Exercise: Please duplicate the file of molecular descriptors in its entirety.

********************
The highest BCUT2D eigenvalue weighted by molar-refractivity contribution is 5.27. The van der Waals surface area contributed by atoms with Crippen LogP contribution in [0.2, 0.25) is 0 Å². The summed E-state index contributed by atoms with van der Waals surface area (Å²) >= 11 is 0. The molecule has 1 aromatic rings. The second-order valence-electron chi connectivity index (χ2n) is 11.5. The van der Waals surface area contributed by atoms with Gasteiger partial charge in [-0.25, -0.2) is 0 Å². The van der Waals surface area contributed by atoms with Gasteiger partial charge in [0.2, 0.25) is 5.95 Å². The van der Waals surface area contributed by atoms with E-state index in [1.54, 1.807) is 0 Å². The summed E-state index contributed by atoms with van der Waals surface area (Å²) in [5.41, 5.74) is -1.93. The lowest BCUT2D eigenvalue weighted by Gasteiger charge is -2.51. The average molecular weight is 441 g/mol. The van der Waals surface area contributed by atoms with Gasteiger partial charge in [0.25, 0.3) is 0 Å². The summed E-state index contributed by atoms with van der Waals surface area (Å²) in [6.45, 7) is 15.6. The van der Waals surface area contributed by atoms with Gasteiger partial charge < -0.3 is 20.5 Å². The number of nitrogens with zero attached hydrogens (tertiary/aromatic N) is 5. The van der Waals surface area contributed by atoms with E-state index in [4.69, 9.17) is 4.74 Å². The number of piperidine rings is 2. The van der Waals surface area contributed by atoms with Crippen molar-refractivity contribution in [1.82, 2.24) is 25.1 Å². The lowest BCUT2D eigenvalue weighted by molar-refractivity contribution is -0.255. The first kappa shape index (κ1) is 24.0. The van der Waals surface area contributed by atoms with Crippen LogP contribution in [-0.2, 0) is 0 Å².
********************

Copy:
The highest BCUT2D eigenvalue weighted by molar-refractivity contribution is 5.27. The van der Waals surface area contributed by atoms with Crippen LogP contribution in [0.2, 0.25) is 0 Å². The summed E-state index contributed by atoms with van der Waals surface area (Å²) >= 11 is 0. The molecule has 1 aromatic rings. The second-order valence-electron chi connectivity index (χ2n) is 11.5. The van der Waals surface area contributed by atoms with Gasteiger partial charge in [-0.25, -0.2) is 0 Å². The van der Waals surface area contributed by atoms with Gasteiger partial charge in [0.2, 0.25) is 5.95 Å². The van der Waals surface area contributed by atoms with E-state index in [1.54, 1.807) is 0 Å². The summed E-state index contributed by atoms with van der Waals surface area (Å²) in [5.41, 5.74) is -1.93. The lowest BCUT2D eigenvalue weighted by Gasteiger charge is -2.51. The average molecular weight is 441 g/mol. The van der Waals surface area contributed by atoms with Gasteiger partial charge in [0.25, 0.3) is 0 Å². The summed E-state index contributed by atoms with van der Waals surface area (Å²) in [6.45, 7) is 15.6. The van der Waals surface area contributed by atoms with Gasteiger partial charge < -0.3 is 20.5 Å². The number of nitrogens with zero attached hydrogens (tertiary/aromatic N) is 5. The van der Waals surface area contributed by atoms with E-state index in [4.69, 9.17) is 4.74 Å². The number of piperidine rings is 2. The van der Waals surface area contributed by atoms with Crippen molar-refractivity contribution in [1.82, 2.24) is 25.1 Å². The lowest BCUT2D eigenvalue weighted by molar-refractivity contribution is -0.255. The first kappa shape index (κ1) is 24.0. The van der Waals surface area contributed by atoms with Crippen LogP contribution in [-0.2, 0) is 0 Å².